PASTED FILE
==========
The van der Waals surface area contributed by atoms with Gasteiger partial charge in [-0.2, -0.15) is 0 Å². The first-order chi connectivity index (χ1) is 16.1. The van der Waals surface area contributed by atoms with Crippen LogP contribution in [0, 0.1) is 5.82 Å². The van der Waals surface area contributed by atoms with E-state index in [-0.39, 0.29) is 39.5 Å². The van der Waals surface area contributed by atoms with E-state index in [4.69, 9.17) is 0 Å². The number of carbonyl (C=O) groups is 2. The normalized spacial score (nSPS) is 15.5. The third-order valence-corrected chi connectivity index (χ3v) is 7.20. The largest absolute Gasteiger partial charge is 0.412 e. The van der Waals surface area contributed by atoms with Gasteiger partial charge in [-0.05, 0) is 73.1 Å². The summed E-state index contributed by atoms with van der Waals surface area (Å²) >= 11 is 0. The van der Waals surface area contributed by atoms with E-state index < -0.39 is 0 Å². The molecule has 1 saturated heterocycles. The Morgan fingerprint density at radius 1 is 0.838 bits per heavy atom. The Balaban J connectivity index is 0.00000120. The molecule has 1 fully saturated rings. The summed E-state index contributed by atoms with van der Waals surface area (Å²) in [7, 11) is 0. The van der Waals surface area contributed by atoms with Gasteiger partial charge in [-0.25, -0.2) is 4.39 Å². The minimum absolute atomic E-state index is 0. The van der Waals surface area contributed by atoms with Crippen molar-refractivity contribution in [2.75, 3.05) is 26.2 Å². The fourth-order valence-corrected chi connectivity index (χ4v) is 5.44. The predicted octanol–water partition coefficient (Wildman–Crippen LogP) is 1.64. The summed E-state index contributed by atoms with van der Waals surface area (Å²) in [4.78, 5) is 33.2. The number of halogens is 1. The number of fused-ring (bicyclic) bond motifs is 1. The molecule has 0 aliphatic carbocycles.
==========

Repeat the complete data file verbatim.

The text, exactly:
The van der Waals surface area contributed by atoms with Gasteiger partial charge in [-0.2, -0.15) is 0 Å². The first-order chi connectivity index (χ1) is 16.1. The van der Waals surface area contributed by atoms with Crippen LogP contribution in [0, 0.1) is 5.82 Å². The van der Waals surface area contributed by atoms with E-state index in [-0.39, 0.29) is 39.5 Å². The van der Waals surface area contributed by atoms with E-state index in [4.69, 9.17) is 0 Å². The number of carbonyl (C=O) groups is 2. The normalized spacial score (nSPS) is 15.5. The third-order valence-corrected chi connectivity index (χ3v) is 7.20. The largest absolute Gasteiger partial charge is 0.412 e. The van der Waals surface area contributed by atoms with Gasteiger partial charge in [-0.05, 0) is 73.1 Å². The summed E-state index contributed by atoms with van der Waals surface area (Å²) >= 11 is 0. The van der Waals surface area contributed by atoms with E-state index < -0.39 is 0 Å². The molecule has 1 saturated heterocycles. The Morgan fingerprint density at radius 1 is 0.838 bits per heavy atom. The Balaban J connectivity index is 0.00000120. The molecule has 1 fully saturated rings. The summed E-state index contributed by atoms with van der Waals surface area (Å²) in [7, 11) is 0. The van der Waals surface area contributed by atoms with Gasteiger partial charge in [-0.25, -0.2) is 4.39 Å². The minimum absolute atomic E-state index is 0. The van der Waals surface area contributed by atoms with Crippen molar-refractivity contribution in [2.75, 3.05) is 26.2 Å². The fourth-order valence-corrected chi connectivity index (χ4v) is 5.44. The predicted octanol–water partition coefficient (Wildman–Crippen LogP) is 1.64. The summed E-state index contributed by atoms with van der Waals surface area (Å²) in [4.78, 5) is 33.2. The number of halogens is 1. The number of fused-ring (bicyclic) bond motifs is 1. The molecule has 0 aliphatic carbocycles.